At first blush, the scenario seems surreal, counter-intuitive and impossible. A 70-ton US Army M1 Abrams Main Battle Tank crossing a bridge constructed entirely of composite plastic looks both sheep folly and a recipe for disaster.

The reality is, unquely though it seems, the world's first such bridge exists at Fort Bragg, NC and the M1 first rolled over it during demonstration last summer. The bridge built of material developed by Axion International of New Providence, NJ flexed as designed and returned to its original position after the tank crossed. The long-term implications and applications of such technology seem boundless.

Proprietary technology developed in consort with scientists from Rutgers University is applied to non-biodegradable items such as milk jugs, electronics housing and shampoo bottles that typically wind up choking landfills. The process involves blending the plastics, melting them in an extruder and molding functional building shapes. The result is an inert, thermoplastic material that is structurally stronger than other non-structural plastic lumber.

"By taking plastic that would otherwise wind up in landfills and recycling it into next generation generation materials, Axion is helping to save the environment while creating infrastructure products for bridges that are strong enough to drive a tank over," proclaims Axion CEO James Kerstein on the corporate website.

The product resists rot and corrosion, resulting in significant maintenance savings, and is both 100 percent recycled and 100 percent infrastructure-ready. Although not yet code listed by the International Code Council (ICC), the thermoplastics have undergone testing by the American Society for Testing and Materials (ASTM) and can replace wood, steel and concrete in bridge structures. Fort Bragg's bridge has a 73-ton rating for tracked vehicles, like tanks, and an 88-ton rating for wheeled vehicles.

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The product is lab and field tested by the US Army Corps of Engineers, military procurement departments, Rutgers, the University of Illinois and the American Association of Railroading Test Track. Axion's technology has already been rejected in the installation of more than 200,000 railroad crossties across the United States and can also be used for marine pilings.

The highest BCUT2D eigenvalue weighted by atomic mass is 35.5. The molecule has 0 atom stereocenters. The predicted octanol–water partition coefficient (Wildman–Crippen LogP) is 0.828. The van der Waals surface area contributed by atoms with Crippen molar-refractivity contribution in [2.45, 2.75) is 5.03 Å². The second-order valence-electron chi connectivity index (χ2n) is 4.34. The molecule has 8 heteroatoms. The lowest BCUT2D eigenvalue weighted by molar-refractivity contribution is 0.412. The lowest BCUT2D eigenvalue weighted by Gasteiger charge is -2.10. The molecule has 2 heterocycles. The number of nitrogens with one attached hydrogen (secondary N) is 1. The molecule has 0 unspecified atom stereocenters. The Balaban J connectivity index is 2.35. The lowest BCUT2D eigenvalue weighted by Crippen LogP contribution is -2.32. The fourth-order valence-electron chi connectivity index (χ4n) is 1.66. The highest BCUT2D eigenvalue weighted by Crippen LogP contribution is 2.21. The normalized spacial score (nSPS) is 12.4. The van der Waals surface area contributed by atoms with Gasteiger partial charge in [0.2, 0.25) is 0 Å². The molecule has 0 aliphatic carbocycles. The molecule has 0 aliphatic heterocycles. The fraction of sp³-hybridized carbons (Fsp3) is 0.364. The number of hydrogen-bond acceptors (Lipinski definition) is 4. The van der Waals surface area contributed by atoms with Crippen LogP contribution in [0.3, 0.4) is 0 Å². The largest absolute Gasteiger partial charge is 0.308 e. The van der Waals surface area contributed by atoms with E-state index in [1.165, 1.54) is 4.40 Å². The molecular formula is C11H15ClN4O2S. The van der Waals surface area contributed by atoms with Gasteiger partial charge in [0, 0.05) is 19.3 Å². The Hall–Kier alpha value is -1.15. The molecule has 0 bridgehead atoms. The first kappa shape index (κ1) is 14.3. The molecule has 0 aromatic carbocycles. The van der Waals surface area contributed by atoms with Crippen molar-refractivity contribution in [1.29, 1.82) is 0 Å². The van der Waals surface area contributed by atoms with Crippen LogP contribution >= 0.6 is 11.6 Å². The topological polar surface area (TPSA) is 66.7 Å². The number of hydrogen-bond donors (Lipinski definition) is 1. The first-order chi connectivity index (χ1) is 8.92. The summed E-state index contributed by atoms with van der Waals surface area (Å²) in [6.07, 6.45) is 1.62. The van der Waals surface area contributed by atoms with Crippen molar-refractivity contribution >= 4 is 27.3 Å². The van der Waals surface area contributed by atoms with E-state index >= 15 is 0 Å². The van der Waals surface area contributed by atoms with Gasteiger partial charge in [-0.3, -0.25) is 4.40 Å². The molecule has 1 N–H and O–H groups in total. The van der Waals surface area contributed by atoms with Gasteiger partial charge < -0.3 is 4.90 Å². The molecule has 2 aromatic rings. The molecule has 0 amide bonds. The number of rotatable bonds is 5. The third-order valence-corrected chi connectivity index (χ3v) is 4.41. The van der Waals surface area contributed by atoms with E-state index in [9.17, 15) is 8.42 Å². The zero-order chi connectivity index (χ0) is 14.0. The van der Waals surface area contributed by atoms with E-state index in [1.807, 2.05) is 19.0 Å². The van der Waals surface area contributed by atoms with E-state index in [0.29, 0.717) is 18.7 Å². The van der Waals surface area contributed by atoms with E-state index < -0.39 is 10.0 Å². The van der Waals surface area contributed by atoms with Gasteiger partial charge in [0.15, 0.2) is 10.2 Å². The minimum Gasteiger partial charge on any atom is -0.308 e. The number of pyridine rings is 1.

Development of Engineered Cementitious Composite (ECC) – bendable concrete with self-healing properties – has come in response to concrete's brittleness, lack of durability and failure under strain. Initially used to enhance the safety of buildings in active seismic zones, ECC has applications across the design spectrum.

At the forefront of research is Dr. Victor C. Li, the E. Benjamin Wylie Collegiate Professor of Civil and Environmental Engineering and professor of Materials Science and Engineering at the University of Michigan, who work dates back to 1990. He delivered keynote addresses on ECC at conferences in South Africa last November and Chicago last June.

"Because ECC maintains all the advantageous properties of normal concrete, but also incorporates metal-like ductility and self-healing functionality, the range of applications can be greatly expanded too much beyond what concrete has traditionally been used for," says Dr. Li, also a senior partner in a small consulting company (LFL & Associates) working to bring the technology to market. "The technology is ripe for a variety of commercial applications and some government agencies can help accelerate the process."

Under the watchful eye of the Michigan Department of Transportation, ECC was tested on a patch repair of a bridge deck in Ann Arbor in 2002 and a link-slab for a bridge deck in Ypsilanti in 2005. A 60-story residential tower completed in Osaka , Japan in 2008 used ECC in the coupling beams through the building's core.

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Paint based on the human skin's healing abilities is being developed by researchers from the Fraunhofer Institute for Manufacturing Engineering and Automation IPA in Stuttgart, Germany together with collections from Duisburg-EssenUniversity. Researchers there are working to perfect electroplated layers with embedded nano-capsules filled with liquid that ruptures when a scratch occurs to spill treating agents into the damaged area.

Celanese Emulsion Polymers rolled out low VOC (Volatile Organic Compounds), eco-friendly, waterborne interior paints at Paint India held in Mumbai in early March. The water-based paint retains high-performance characteristics such as superior wet scrub resistance.

As green building moves from trend to mainstream, designers and contractors continue to develop innovative ways to do more with the materials at hand. Rather than being burned, rubber tires are now recycled and used in a variety of ways ranging from backyard mulch to kitchen floor tiles. Demolition waste is regularly re-purposed and re-used on construction sites.

It's a brave new world and, as OMNIBUILD LLC founder John Mingione told Construction Digital Nearly two years ago: "It's simple – if you're not in it now, then you're going to get lost in this business. "

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